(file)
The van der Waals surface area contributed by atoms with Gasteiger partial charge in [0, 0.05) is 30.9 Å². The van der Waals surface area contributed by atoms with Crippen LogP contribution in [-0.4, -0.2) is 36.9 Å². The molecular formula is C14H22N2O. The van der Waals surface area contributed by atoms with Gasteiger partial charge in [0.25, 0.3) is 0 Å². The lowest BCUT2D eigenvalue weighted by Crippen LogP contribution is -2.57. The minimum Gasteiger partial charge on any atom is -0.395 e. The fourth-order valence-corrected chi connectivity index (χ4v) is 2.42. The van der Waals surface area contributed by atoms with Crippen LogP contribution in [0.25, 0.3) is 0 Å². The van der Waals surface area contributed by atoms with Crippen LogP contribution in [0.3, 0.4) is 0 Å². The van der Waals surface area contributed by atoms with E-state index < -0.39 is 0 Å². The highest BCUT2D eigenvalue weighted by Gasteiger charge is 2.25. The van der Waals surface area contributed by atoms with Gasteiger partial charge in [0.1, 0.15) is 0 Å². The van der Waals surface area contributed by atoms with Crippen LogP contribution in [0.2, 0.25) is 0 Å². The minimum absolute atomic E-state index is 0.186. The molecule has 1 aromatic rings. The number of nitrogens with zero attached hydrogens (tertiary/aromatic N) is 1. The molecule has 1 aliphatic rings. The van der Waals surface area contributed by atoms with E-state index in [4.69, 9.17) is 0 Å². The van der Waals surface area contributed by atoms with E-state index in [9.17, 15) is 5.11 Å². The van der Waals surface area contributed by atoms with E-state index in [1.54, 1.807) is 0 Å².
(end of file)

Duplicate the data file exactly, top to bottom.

The van der Waals surface area contributed by atoms with Gasteiger partial charge in [0, 0.05) is 30.9 Å². The van der Waals surface area contributed by atoms with Crippen LogP contribution in [-0.4, -0.2) is 36.9 Å². The molecular formula is C14H22N2O. The van der Waals surface area contributed by atoms with Gasteiger partial charge in [0.25, 0.3) is 0 Å². The lowest BCUT2D eigenvalue weighted by Crippen LogP contribution is -2.57. The minimum Gasteiger partial charge on any atom is -0.395 e. The fourth-order valence-corrected chi connectivity index (χ4v) is 2.42. The van der Waals surface area contributed by atoms with Crippen LogP contribution in [0.25, 0.3) is 0 Å². The van der Waals surface area contributed by atoms with Crippen LogP contribution in [0.3, 0.4) is 0 Å². The van der Waals surface area contributed by atoms with E-state index < -0.39 is 0 Å². The highest BCUT2D eigenvalue weighted by Gasteiger charge is 2.25. The van der Waals surface area contributed by atoms with Gasteiger partial charge in [0.1, 0.15) is 0 Å². The van der Waals surface area contributed by atoms with Crippen LogP contribution in [0.2, 0.25) is 0 Å². The minimum absolute atomic E-state index is 0.186. The molecule has 1 aromatic rings. The number of nitrogens with zero attached hydrogens (tertiary/aromatic N) is 1. The molecule has 1 aliphatic rings. The van der Waals surface area contributed by atoms with E-state index in [4.69, 9.17) is 0 Å². The van der Waals surface area contributed by atoms with E-state index in [9.17, 15) is 5.11 Å². The van der Waals surface area contributed by atoms with E-state index in [1.54, 1.807) is 0 Å².